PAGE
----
Introducing the “Boss score” (Boring sexy stocks) – part 1


As I have discussed a couple of times, in value investing screeners can be a helpful tool if you use them right. In theory one has two possibilities: One can use screeners in order to create a more or less automatic investing strategy or one could use a screener for idea generation.

Screeners for automatic investment strategies

In order to come up with a screen for an automatic investing strategy, you have to do a lot of number crunching and backtesting. Mostly you end up with something which combines a few single attributes (P/E, P/B, past perfomeance) which have performed best in the past. Usually there is a periodic requirement (for instance every year on June 30th) to redo the analysis and adjust the portfolio.

Many people, especially with a mathematical background, like this kind of investing, because it doesn’t really require to know anything about the companies. To be fair, it requires a lot of discipline to hold through this aproach especially if the startegy doesn#t work for a subsequent number of years

The most famous startegies of this kind are strategies like “Dogs of the Dow”, Greenblatt’s Magic Formula and the results from O’Shaughnessi’s epic book (which still is on my pile to read).

In a very interesting article Joel Greenblatt is comparing the performance of “fully automatic” accounts versus accounts where peple manually followed the Magic Formula. Not surprisingly, the auotmatic system outperformed by a wide margin. The reasons for this underperformance seems to be relatively clearly market and/or strategy timing. People buy more after good performence and sell after bad performance.

Without having proof for that, I would nevertheless assume the follwoing: In my opinion many of the strategies work in the long term, but only few people are actually “mentally equipped” to follow them through.

For me personally, it wouldb e really hard to invest in companies I don’t really like so i guess I would not hold through the magic Formula for instance.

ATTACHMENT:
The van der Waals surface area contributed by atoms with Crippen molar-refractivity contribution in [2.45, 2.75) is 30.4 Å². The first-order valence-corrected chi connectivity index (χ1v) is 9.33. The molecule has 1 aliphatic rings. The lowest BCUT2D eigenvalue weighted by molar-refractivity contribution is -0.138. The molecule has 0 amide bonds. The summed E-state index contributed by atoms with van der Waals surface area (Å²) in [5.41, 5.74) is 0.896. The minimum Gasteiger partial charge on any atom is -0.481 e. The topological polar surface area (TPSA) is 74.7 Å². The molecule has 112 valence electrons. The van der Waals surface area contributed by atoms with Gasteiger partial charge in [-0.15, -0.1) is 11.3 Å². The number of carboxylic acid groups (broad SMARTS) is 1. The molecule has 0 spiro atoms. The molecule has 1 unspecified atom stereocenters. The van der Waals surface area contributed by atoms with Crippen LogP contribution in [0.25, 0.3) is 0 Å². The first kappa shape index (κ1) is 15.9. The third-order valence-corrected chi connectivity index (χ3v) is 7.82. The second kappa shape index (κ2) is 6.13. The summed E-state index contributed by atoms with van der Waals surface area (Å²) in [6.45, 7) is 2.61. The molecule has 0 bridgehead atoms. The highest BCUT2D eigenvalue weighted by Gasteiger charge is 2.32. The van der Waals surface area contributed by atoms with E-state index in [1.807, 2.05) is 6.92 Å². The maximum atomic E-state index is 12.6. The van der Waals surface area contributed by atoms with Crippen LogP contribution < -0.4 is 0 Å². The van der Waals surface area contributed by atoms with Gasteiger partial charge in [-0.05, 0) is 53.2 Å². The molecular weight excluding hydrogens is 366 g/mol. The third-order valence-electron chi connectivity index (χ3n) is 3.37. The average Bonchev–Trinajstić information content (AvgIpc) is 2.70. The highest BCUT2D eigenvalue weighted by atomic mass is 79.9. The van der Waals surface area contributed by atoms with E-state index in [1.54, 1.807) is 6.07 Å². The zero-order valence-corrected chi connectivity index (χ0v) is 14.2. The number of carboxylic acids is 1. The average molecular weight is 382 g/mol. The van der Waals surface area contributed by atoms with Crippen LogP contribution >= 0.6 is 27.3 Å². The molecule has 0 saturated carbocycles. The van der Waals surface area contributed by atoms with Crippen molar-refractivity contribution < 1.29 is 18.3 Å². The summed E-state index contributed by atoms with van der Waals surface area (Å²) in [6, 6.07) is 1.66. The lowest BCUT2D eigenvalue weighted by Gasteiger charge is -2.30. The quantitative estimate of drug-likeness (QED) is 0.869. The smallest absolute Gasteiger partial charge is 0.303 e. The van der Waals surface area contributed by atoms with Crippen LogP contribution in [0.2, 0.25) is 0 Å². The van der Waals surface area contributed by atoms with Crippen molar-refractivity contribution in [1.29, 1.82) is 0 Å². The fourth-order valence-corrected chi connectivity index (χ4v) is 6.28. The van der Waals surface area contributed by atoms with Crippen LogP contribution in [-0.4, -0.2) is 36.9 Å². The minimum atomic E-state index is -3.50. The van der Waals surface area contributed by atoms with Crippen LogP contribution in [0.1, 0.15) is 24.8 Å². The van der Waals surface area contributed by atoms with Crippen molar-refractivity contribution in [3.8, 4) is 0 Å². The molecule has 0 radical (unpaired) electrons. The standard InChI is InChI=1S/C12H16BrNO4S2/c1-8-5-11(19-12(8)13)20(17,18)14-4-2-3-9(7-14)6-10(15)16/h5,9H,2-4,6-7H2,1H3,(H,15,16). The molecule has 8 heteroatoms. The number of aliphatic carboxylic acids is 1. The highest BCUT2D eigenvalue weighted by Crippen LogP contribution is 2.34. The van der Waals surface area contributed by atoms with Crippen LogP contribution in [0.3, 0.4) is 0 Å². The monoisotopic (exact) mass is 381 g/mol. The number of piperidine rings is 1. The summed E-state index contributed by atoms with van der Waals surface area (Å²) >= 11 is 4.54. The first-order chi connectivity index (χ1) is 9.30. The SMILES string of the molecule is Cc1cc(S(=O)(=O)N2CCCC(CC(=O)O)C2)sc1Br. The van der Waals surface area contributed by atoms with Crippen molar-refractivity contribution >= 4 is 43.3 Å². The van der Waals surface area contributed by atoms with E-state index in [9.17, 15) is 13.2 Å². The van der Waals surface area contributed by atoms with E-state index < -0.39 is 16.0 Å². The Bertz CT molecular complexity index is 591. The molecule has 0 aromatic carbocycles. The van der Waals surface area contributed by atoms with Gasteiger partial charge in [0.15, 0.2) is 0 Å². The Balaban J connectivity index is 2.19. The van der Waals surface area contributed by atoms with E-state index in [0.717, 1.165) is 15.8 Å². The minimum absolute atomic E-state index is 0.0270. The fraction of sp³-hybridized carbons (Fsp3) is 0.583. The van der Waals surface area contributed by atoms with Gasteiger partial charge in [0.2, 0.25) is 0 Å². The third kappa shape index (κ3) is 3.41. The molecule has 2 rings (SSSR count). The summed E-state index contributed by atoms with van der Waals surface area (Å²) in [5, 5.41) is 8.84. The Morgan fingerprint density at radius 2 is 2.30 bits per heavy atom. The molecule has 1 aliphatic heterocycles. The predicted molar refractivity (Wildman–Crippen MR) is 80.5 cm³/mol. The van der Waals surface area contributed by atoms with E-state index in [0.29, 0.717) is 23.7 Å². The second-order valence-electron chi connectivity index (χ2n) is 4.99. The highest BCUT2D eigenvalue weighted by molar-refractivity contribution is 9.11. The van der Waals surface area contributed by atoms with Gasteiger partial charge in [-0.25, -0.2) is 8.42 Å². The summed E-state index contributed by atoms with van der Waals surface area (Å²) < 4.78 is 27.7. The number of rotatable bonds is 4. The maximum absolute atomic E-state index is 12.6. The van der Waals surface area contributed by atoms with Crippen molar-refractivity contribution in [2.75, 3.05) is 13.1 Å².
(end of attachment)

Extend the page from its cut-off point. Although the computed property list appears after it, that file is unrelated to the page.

Screens for idea generation

Another type of screener would be a screener, which, based on certain pre defined attributes, tries to identify interesting companies to be analysed further. Those screens are not back tested but rather rely on subjective assumtions what could make a stock intersting.

The “Magix Sixes Screen” I often use for instance is a good possibility to find potential “fallen angels”. The only stock out of this screen where I really invested, Autstrada, didn’t work out, so why bother further with those screens ?

As I discussed several times, I have certain ideas what risk characteristics my portfolio should have. For instance I prefer below market volatility because this helps me avoid any market timing actions even in the worst times. As I have only a limited amount of time per day to work on analysis (maybe 1-2 hours) and I want to have at least 20-25 different investments, one has to think about how to distribute the capacity best.

My “special situation” investments are usually rather “high maintenance”, so I prefer for the rest of the portfolio more “low maintenance” stocks. Low maintenance for me means the following primary characteristics:

1. company has a stable unexciting business with respective results over a long period in the past

2. company is cheap compared to “intrinsic value” to limit downside

3. company has shown historically that it adds value above cost of capital

So in the end, I am looking for companies which have a boring (non-volatile) business model and a sexy (cheap) valueation..

I think additionally it makes sense to define what I am not necessarily looking for in the first place

– deep value turnaround situations (too risky)
– net nets (usually no ongoing value creation)
– “moat” stocks (too crowded)
– growth stocks (too risky)

In the next post I will follow up how I actually calculate the “Boss” Score.


  • Ein niedriges P/B an sich ist meines Erachtens nicht sehr aussgekräftig, siehe auch die Statistiken in O’S neuestem Buch.

    Der SPruch

    On Wall Street, you pay a very high price for a stable track record.

    stimmt natürlich.

    Aber zu einem suche ich nicht an der Wallstreet und zum anderen suche ich genau dies Unternhemn, die vielleicht günstig sind.

    Zu Installux: Ich glaube das Modell würde in dem Fall immer noch einen guten Score liefern.

  • Klar ist, dass die Stablität der Ergebnisse eines Unternehmens viel über dessen Qualität aussagt. Ich bin mir nicht sicher, ob diese auch immer der Schlüssel zum Investmenterfolg ist.

    On Wall Street, you pay a very high price for a stable track record.